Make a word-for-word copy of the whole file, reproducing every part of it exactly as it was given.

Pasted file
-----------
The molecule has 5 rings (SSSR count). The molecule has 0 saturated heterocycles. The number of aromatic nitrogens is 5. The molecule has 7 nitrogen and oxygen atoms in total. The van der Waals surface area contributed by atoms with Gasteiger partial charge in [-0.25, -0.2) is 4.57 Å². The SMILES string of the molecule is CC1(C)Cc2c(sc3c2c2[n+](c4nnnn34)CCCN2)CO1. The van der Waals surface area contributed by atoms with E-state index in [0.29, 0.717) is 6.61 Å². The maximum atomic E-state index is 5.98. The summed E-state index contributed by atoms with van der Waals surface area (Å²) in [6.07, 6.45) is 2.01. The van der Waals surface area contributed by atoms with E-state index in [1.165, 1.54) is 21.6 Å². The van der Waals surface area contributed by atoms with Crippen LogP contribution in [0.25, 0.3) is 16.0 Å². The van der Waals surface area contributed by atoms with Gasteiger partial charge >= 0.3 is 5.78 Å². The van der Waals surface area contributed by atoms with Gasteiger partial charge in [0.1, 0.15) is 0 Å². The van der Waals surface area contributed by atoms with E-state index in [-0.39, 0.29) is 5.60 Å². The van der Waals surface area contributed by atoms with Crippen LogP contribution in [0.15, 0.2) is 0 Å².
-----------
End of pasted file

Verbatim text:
The molecule has 5 rings (SSSR count). The molecule has 0 saturated heterocycles. The number of aromatic nitrogens is 5. The molecule has 7 nitrogen and oxygen atoms in total. The van der Waals surface area contributed by atoms with Gasteiger partial charge in [-0.25, -0.2) is 4.57 Å². The SMILES string of the molecule is CC1(C)Cc2c(sc3c2c2[n+](c4nnnn34)CCCN2)CO1. The van der Waals surface area contributed by atoms with E-state index in [0.29, 0.717) is 6.61 Å². The maximum atomic E-state index is 5.98. The summed E-state index contributed by atoms with van der Waals surface area (Å²) in [6.07, 6.45) is 2.01. The van der Waals surface area contributed by atoms with E-state index in [1.165, 1.54) is 21.6 Å². The van der Waals surface area contributed by atoms with Crippen LogP contribution in [0.25, 0.3) is 16.0 Å². The van der Waals surface area contributed by atoms with Gasteiger partial charge >= 0.3 is 5.78 Å². The van der Waals surface area contributed by atoms with Gasteiger partial charge in [0.1, 0.15) is 0 Å². The van der Waals surface area contributed by atoms with E-state index in [-0.39, 0.29) is 5.60 Å². The van der Waals surface area contributed by atoms with Crippen LogP contribution in [0.15, 0.2) is 0 Å².